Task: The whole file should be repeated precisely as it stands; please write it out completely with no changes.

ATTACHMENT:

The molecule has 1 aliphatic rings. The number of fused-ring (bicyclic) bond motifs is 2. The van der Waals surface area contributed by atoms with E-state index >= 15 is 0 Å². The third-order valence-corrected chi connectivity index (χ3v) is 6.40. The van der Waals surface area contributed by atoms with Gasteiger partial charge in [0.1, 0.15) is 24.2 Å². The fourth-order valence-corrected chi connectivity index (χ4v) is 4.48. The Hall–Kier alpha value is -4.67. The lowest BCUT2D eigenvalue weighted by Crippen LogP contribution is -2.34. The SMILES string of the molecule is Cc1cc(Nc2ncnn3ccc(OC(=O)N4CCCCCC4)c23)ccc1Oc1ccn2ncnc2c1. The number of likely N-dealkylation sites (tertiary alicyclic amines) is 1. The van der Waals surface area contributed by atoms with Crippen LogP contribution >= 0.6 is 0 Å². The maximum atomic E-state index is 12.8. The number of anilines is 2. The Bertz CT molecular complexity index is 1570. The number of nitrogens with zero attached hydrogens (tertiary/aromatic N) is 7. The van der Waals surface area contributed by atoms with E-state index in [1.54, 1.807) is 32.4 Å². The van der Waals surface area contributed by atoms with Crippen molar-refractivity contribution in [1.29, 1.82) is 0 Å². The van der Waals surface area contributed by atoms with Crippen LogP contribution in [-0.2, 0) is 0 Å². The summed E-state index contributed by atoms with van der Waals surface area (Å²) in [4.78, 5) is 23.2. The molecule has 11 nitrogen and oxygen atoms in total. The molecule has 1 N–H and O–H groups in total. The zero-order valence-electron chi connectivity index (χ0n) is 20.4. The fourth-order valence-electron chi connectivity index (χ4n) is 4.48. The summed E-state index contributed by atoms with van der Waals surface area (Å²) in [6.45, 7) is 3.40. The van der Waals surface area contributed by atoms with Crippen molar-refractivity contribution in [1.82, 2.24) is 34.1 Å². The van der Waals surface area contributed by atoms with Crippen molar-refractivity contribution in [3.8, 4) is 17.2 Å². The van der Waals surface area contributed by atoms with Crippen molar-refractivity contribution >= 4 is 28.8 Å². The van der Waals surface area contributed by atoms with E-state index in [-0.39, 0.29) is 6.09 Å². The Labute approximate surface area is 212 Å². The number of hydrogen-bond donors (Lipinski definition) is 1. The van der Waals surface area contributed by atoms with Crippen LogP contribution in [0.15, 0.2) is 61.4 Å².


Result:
The molecule has 1 aliphatic rings. The number of fused-ring (bicyclic) bond motifs is 2. The van der Waals surface area contributed by atoms with E-state index >= 15 is 0 Å². The third-order valence-corrected chi connectivity index (χ3v) is 6.40. The van der Waals surface area contributed by atoms with Gasteiger partial charge in [0.1, 0.15) is 24.2 Å². The fourth-order valence-corrected chi connectivity index (χ4v) is 4.48. The Hall–Kier alpha value is -4.67. The lowest BCUT2D eigenvalue weighted by Crippen LogP contribution is -2.34. The SMILES string of the molecule is Cc1cc(Nc2ncnn3ccc(OC(=O)N4CCCCCC4)c23)ccc1Oc1ccn2ncnc2c1. The number of likely N-dealkylation sites (tertiary alicyclic amines) is 1. The van der Waals surface area contributed by atoms with Crippen LogP contribution >= 0.6 is 0 Å². The maximum atomic E-state index is 12.8. The number of anilines is 2. The Bertz CT molecular complexity index is 1570. The number of nitrogens with zero attached hydrogens (tertiary/aromatic N) is 7. The van der Waals surface area contributed by atoms with E-state index in [1.54, 1.807) is 32.4 Å². The van der Waals surface area contributed by atoms with Crippen molar-refractivity contribution in [1.29, 1.82) is 0 Å². The van der Waals surface area contributed by atoms with Crippen LogP contribution in [-0.2, 0) is 0 Å². The summed E-state index contributed by atoms with van der Waals surface area (Å²) in [4.78, 5) is 23.2. The molecule has 11 nitrogen and oxygen atoms in total. The molecule has 1 N–H and O–H groups in total. The zero-order valence-electron chi connectivity index (χ0n) is 20.4. The fourth-order valence-electron chi connectivity index (χ4n) is 4.48. The summed E-state index contributed by atoms with van der Waals surface area (Å²) in [6.45, 7) is 3.40. The van der Waals surface area contributed by atoms with Crippen molar-refractivity contribution in [1.82, 2.24) is 34.1 Å². The van der Waals surface area contributed by atoms with Crippen molar-refractivity contribution in [3.8, 4) is 17.2 Å². The van der Waals surface area contributed by atoms with Crippen molar-refractivity contribution >= 4 is 28.8 Å². The van der Waals surface area contributed by atoms with E-state index in [-0.39, 0.29) is 6.09 Å². The Labute approximate surface area is 212 Å². The number of hydrogen-bond donors (Lipinski definition) is 1. The van der Waals surface area contributed by atoms with Crippen LogP contribution in [0.15, 0.2) is 61.4 Å².